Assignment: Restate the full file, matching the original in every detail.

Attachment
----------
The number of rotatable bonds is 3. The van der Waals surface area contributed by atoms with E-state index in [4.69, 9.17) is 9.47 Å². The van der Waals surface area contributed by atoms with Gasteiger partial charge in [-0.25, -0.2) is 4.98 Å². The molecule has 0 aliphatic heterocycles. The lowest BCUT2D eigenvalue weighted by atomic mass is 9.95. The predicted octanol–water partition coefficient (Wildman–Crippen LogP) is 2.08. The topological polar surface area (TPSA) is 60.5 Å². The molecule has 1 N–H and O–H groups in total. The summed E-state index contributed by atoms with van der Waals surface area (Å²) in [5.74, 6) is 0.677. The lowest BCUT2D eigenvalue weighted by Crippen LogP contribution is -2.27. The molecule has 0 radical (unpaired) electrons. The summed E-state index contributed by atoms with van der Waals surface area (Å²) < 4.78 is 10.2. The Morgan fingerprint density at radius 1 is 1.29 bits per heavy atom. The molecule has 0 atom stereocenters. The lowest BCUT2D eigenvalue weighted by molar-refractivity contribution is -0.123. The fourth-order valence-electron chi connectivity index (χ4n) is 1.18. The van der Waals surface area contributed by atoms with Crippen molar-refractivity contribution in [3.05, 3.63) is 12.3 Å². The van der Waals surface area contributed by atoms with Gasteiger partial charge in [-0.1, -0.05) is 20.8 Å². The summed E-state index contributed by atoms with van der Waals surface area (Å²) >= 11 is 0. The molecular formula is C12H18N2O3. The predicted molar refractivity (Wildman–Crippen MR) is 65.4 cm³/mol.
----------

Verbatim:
The number of rotatable bonds is 3. The van der Waals surface area contributed by atoms with E-state index in [4.69, 9.17) is 9.47 Å². The van der Waals surface area contributed by atoms with Gasteiger partial charge in [-0.25, -0.2) is 4.98 Å². The molecule has 0 aliphatic heterocycles. The lowest BCUT2D eigenvalue weighted by atomic mass is 9.95. The predicted octanol–water partition coefficient (Wildman–Crippen LogP) is 2.08. The topological polar surface area (TPSA) is 60.5 Å². The molecule has 1 N–H and O–H groups in total. The summed E-state index contributed by atoms with van der Waals surface area (Å²) in [5.74, 6) is 0.677. The lowest BCUT2D eigenvalue weighted by Crippen LogP contribution is -2.27. The molecule has 0 radical (unpaired) electrons. The summed E-state index contributed by atoms with van der Waals surface area (Å²) < 4.78 is 10.2. The Morgan fingerprint density at radius 1 is 1.29 bits per heavy atom. The molecule has 0 atom stereocenters. The lowest BCUT2D eigenvalue weighted by molar-refractivity contribution is -0.123. The fourth-order valence-electron chi connectivity index (χ4n) is 1.18. The van der Waals surface area contributed by atoms with Crippen molar-refractivity contribution in [3.05, 3.63) is 12.3 Å². The van der Waals surface area contributed by atoms with Gasteiger partial charge in [-0.1, -0.05) is 20.8 Å². The summed E-state index contributed by atoms with van der Waals surface area (Å²) >= 11 is 0. The molecular formula is C12H18N2O3. The predicted molar refractivity (Wildman–Crippen MR) is 65.4 cm³/mol.